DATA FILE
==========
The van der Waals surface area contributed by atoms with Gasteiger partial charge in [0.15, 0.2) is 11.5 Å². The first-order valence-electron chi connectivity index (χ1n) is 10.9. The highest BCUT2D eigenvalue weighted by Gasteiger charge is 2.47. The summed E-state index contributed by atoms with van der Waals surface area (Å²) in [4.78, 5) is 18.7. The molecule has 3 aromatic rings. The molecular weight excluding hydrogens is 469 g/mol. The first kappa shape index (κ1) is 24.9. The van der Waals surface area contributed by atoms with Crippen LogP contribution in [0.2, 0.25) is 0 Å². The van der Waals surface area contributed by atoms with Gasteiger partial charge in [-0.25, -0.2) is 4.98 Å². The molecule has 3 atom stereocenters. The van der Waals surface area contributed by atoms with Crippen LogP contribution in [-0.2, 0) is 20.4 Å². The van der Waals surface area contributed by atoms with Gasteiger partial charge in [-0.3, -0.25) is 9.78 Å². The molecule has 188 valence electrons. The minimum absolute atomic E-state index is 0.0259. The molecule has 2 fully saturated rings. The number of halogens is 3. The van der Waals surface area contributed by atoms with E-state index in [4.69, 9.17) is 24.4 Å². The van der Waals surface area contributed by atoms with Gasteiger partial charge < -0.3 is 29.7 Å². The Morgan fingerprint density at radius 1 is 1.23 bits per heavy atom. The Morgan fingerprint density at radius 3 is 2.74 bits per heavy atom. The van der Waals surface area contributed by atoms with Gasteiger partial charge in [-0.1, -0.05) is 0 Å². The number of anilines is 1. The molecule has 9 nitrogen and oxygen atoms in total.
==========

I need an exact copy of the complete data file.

The van der Waals surface area contributed by atoms with Gasteiger partial charge in [0.15, 0.2) is 11.5 Å². The first-order valence-electron chi connectivity index (χ1n) is 10.9. The highest BCUT2D eigenvalue weighted by Gasteiger charge is 2.47. The summed E-state index contributed by atoms with van der Waals surface area (Å²) in [4.78, 5) is 18.7. The molecule has 3 aromatic rings. The molecular weight excluding hydrogens is 469 g/mol. The first kappa shape index (κ1) is 24.9. The van der Waals surface area contributed by atoms with Crippen LogP contribution in [0.2, 0.25) is 0 Å². The van der Waals surface area contributed by atoms with Gasteiger partial charge in [-0.25, -0.2) is 4.98 Å². The molecule has 3 atom stereocenters. The van der Waals surface area contributed by atoms with Crippen LogP contribution in [-0.2, 0) is 20.4 Å². The van der Waals surface area contributed by atoms with Gasteiger partial charge in [-0.3, -0.25) is 9.78 Å². The molecule has 188 valence electrons. The minimum absolute atomic E-state index is 0.0259. The molecule has 2 fully saturated rings. The number of halogens is 3. The van der Waals surface area contributed by atoms with E-state index in [4.69, 9.17) is 24.4 Å². The van der Waals surface area contributed by atoms with Gasteiger partial charge < -0.3 is 29.7 Å². The Morgan fingerprint density at radius 1 is 1.23 bits per heavy atom. The Morgan fingerprint density at radius 3 is 2.74 bits per heavy atom. The van der Waals surface area contributed by atoms with Gasteiger partial charge in [-0.1, -0.05) is 0 Å². The number of anilines is 1. The molecule has 9 nitrogen and oxygen atoms in total.